Being rolled down a hill, naked, in a barrel full of nails and broken glass; breasts cut off; crucifixion. And ten other horrible tortures.
Some become holy for less, even though Eulalia’s canonization may have to do with her standing up for her fellow Christians, heavily persecuted in the Barcino, the Barcelona of the late third century. There’s only one question: how ‘real’ is Barcelona’s first patron saint Eulàlia (290/1? – 12 the February 303/4?), whose feast Barcelona is celebrating this month (see the link below).
Burned at the stake
First of all, there’s Eulàlia of Mérida; also a 13-year Christian virgin who complained to the Roman authorities – in Mérida this time -about the treatment of her fellow believers. And like the other one this Eulalia too underwent quite a few tortures and didn´t survive the last one – in her case it was being burned at the stake.
Two Eulàlias, one person
Reasons enough for some scholars to state that the two Eulàlias are actually one person. That is of course denied by the Catholic Church, but Barcelona’s Eulàlia, or rather her legend, is flexible enough for it. She travels effortlessly through time and space. Places and dates tumble over each other, depending on the version of Eulàlias story. Some examples:
The evil Roman Dacian, governor of Barcino, locked her up in a dungeon in the Carrer d’Arc de Eulàlia, the Volta del Remei or in the Boqueria de Sant Ramon del Call. Choose your street.
After her death Eulàlia practiced time travelling
And take the last of her thirteen tortures, the crucifixion. That took place on the Plaça de l’Angel, on the Pla de Boqueria on the Ramblas, or on the Plaça del Pedró in El Raval.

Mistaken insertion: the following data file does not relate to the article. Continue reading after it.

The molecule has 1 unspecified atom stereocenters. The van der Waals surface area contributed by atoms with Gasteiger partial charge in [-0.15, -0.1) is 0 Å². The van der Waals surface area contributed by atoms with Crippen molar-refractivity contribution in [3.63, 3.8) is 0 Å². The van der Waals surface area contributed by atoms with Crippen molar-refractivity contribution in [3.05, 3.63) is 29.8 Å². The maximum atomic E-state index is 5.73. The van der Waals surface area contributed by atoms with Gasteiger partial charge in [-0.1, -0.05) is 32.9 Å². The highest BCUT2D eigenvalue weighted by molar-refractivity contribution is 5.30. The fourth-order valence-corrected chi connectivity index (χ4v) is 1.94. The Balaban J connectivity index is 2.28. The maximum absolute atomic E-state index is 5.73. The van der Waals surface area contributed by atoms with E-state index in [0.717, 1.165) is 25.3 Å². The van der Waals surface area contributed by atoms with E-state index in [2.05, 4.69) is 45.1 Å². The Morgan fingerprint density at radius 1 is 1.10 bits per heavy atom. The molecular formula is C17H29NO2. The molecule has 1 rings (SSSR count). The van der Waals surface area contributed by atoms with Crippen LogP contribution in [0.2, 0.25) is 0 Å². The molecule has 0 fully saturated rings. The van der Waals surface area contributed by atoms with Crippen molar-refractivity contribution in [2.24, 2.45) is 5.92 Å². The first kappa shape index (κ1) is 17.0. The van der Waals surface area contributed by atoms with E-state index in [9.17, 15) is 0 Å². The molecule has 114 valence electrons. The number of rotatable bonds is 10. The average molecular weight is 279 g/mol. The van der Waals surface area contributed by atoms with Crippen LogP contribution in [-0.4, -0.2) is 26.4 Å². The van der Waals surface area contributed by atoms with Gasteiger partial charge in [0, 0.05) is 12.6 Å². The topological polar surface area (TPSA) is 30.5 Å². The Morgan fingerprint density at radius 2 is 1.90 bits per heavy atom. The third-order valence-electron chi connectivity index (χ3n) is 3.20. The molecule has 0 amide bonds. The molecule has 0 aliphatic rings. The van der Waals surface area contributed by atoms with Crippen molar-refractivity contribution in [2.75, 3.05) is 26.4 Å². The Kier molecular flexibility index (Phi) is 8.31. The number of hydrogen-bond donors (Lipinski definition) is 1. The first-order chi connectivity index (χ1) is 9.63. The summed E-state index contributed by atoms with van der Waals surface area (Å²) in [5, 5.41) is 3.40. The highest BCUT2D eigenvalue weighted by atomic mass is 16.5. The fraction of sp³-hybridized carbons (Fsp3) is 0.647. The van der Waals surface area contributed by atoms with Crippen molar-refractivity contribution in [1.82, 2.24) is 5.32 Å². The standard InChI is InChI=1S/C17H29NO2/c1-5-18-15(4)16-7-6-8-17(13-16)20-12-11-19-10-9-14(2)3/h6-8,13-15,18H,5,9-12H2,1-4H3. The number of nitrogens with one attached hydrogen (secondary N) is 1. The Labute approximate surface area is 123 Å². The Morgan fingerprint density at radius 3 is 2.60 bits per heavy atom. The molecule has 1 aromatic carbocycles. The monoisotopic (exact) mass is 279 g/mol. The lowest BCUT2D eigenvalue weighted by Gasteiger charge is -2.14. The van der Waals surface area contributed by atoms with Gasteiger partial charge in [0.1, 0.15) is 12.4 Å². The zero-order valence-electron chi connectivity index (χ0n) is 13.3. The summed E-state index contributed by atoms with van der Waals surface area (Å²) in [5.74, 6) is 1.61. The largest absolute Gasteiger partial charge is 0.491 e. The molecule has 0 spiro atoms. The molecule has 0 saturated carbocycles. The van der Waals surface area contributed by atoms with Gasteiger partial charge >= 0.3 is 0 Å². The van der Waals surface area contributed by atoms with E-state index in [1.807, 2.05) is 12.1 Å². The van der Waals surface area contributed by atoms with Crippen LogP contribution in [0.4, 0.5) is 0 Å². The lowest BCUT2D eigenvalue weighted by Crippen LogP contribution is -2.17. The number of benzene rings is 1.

After her death Eulàlia practiced time travelling. Not only were her remains moved from the Santa Maria de les Arenes (where the Santa Maria del Mar stands now) to the cathedral at Plaça Nova in 677 or 678, or according to another version, in 1339.
To be fair, there is agreement about the climatic conditions the day of her crucifixion: to cover Eulàlia’s nakedness, God provided a tremendous snow shower with giant flakes. Reason why it never seems to snow in Barcelona on February 12th.
A peculiar person so to speak, Eulàlia. Already as a child. Back to her childhood in her supposed birthplace Sarrià (other sources say it was Barcino). Laila (that’s how her parents called here) went one day to the local well to get water for the family. On the way to the well things already went wrong. Crying children came up to meet her. The source was completely dried up! No worries. Laila threw her headscarf over the well and – obladi oblada- the water began to flow. In fact, the current became a real river, now known as the (underground) Riu de Sota or Riu de Santa Eulàlia.